Research heats a new district
In the Swedish city Lund, Kraftringen is building one of the world largest low-temperature systems for district heating. Residual heat from the MAX IV research facility will supply all of the new Brunnshög district with heat. FVB has designed parts of the low-temperature system, which has a supply temperature of 65 degrees Celsius.
There is currently feverish activity in Brunnshög. A new district is being built here where 40,000 people will live and work. Homes, hotels, and offices must be built with high requirements on energy efficiency. MAX IV is also located in this area, which is a laboratory for accelerator physics and research using synchrotron light. The expansion of the facility will be complete in 2026. In the same area, the international research facility ESS is also being built, which will be used for a number of scientific disciplines, such as materials science, structural chemistry, and geophysics.
“MAX IV is already built and supplies residual heat to Kraftringen’s district heating network and low temperature district heating network. ESS will also produce large amounts of residual heat. Lund was selected by ESS partly due to the expanded district heating system that can take advantage of such large amounts of residual heat,” says Anders Jirden, project engineer at Kraftringen, who continues:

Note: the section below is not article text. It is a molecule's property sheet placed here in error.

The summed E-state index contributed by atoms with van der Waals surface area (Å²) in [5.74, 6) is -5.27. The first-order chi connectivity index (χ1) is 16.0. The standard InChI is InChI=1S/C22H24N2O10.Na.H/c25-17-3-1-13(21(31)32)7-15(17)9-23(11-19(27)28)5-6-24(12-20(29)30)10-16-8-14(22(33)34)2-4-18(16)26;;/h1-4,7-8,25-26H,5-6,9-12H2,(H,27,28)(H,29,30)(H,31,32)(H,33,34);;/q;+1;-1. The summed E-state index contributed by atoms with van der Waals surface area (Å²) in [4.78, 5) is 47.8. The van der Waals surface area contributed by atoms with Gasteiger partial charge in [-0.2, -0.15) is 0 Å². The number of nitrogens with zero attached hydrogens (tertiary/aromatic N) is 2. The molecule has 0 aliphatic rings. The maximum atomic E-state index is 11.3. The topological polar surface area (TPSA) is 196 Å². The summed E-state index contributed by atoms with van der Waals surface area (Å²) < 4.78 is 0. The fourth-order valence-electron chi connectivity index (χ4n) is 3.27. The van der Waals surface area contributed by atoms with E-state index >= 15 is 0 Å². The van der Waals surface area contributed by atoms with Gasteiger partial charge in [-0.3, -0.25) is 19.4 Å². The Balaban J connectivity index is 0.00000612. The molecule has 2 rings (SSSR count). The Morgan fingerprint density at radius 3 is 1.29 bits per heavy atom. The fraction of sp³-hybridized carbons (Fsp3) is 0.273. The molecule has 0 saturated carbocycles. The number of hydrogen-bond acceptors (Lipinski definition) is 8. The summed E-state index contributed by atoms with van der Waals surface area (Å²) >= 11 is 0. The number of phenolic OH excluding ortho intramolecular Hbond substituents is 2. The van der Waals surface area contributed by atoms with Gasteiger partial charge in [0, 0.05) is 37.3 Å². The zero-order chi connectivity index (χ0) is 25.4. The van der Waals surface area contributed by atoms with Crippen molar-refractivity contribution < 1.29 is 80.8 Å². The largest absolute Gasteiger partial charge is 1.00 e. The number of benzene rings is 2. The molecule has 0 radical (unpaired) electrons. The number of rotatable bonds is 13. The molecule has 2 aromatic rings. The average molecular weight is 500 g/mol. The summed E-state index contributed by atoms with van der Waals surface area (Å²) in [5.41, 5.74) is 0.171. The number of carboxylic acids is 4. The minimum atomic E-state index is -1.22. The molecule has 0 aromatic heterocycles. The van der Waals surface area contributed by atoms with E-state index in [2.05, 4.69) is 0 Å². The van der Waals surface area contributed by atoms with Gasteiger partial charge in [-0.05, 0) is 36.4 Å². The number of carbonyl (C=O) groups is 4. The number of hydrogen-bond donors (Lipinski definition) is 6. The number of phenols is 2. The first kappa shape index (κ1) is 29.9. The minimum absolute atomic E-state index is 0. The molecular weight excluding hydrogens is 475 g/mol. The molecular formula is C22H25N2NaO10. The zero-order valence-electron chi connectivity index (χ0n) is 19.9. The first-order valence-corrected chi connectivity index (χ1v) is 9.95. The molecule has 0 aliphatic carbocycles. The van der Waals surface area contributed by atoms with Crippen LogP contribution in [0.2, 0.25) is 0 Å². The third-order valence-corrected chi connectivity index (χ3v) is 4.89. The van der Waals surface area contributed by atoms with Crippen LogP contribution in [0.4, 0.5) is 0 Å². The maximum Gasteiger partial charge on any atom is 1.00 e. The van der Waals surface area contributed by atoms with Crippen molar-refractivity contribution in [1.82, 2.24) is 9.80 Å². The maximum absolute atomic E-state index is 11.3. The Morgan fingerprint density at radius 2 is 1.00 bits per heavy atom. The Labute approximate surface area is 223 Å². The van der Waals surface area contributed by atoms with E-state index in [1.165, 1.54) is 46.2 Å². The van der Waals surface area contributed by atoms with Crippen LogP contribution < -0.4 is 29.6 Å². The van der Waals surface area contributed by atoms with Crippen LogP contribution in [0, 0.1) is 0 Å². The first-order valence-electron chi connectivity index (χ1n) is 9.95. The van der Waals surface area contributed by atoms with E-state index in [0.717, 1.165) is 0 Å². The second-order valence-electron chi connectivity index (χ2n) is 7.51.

“The low temperature district heating system is being created in competition with other energy solutions.”
Lund Municipality sees Brunnshög as a showcase for cutting-edge research and sustainable Swedish urban construction. There is a goal for the district to be self-sufficient in terms of energy. In addition, at least two-thirds of all transport must be on foot, by bike, or by public transportation. Kraftringen is responsible for the low-temperature district heating expansion, but also investments in charging infrastructure for electric vehicles and expansion of solar cells.
The level of innovation in the area is high, which is not only evident in the research facilities but also in district heating, where the low-temperature system is included in an EU project.
“So far, it has been difficult to achieve profitability in areas with low-energy houses, but we are testing a number of new solutions in our low-temperature district heating project – both technical solutions and business model innovations. In theory, this can be a profitable business, now we have to evaluate how it will be in practice,” says Anders Jirden.
Among the innovative features, it is particularly worth noting that plastic carrier pipes are being used instead of steel. This is possible because the temperatures are significantly lower than in a conventional district heating system.
“Laying pipes is one of the major expense items, but with plastic pipes, the pipe laying is made easier with less excavated mass. This is a price-reducing factor,” says Anders Jirden.
However, expanding in the area is not exactly easy.